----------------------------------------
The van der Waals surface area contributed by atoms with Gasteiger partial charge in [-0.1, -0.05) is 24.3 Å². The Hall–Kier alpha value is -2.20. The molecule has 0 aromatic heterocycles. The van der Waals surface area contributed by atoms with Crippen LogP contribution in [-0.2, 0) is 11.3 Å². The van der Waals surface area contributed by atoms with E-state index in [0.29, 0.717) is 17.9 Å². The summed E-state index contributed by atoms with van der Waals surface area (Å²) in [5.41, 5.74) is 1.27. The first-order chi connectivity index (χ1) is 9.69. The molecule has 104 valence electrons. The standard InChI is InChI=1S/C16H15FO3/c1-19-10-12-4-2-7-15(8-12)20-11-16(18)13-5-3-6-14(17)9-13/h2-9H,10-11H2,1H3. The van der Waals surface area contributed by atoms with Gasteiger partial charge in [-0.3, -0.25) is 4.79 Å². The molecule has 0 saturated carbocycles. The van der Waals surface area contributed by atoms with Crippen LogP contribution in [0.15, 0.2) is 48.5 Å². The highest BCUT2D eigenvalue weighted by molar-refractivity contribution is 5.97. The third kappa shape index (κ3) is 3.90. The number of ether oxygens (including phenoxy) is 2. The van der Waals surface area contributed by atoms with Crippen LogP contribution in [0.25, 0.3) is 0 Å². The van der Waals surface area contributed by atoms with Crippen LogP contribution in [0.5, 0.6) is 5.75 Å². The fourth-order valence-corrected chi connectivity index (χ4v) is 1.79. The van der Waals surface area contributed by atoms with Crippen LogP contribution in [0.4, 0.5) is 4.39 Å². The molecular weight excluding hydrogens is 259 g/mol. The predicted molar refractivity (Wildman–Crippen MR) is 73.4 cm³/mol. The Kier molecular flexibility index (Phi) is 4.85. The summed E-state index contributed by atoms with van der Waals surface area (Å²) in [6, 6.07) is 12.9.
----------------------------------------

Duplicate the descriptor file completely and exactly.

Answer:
The van der Waals surface area contributed by atoms with Gasteiger partial charge in [-0.1, -0.05) is 24.3 Å². The Hall–Kier alpha value is -2.20. The molecule has 0 aromatic heterocycles. The van der Waals surface area contributed by atoms with Crippen LogP contribution in [-0.2, 0) is 11.3 Å². The van der Waals surface area contributed by atoms with E-state index in [0.29, 0.717) is 17.9 Å². The summed E-state index contributed by atoms with van der Waals surface area (Å²) in [5.41, 5.74) is 1.27. The first-order chi connectivity index (χ1) is 9.69. The molecule has 104 valence electrons. The standard InChI is InChI=1S/C16H15FO3/c1-19-10-12-4-2-7-15(8-12)20-11-16(18)13-5-3-6-14(17)9-13/h2-9H,10-11H2,1H3. The van der Waals surface area contributed by atoms with Gasteiger partial charge in [-0.3, -0.25) is 4.79 Å². The molecule has 0 saturated carbocycles. The van der Waals surface area contributed by atoms with Crippen LogP contribution in [0.15, 0.2) is 48.5 Å². The highest BCUT2D eigenvalue weighted by molar-refractivity contribution is 5.97. The third kappa shape index (κ3) is 3.90. The number of ether oxygens (including phenoxy) is 2. The van der Waals surface area contributed by atoms with Crippen LogP contribution in [0.25, 0.3) is 0 Å². The van der Waals surface area contributed by atoms with Crippen LogP contribution in [0.5, 0.6) is 5.75 Å². The fourth-order valence-corrected chi connectivity index (χ4v) is 1.79. The van der Waals surface area contributed by atoms with Crippen LogP contribution in [0.4, 0.5) is 4.39 Å². The molecular weight excluding hydrogens is 259 g/mol. The predicted molar refractivity (Wildman–Crippen MR) is 73.4 cm³/mol. The Kier molecular flexibility index (Phi) is 4.85. The summed E-state index contributed by atoms with van der Waals surface area (Å²) in [6, 6.07) is 12.9.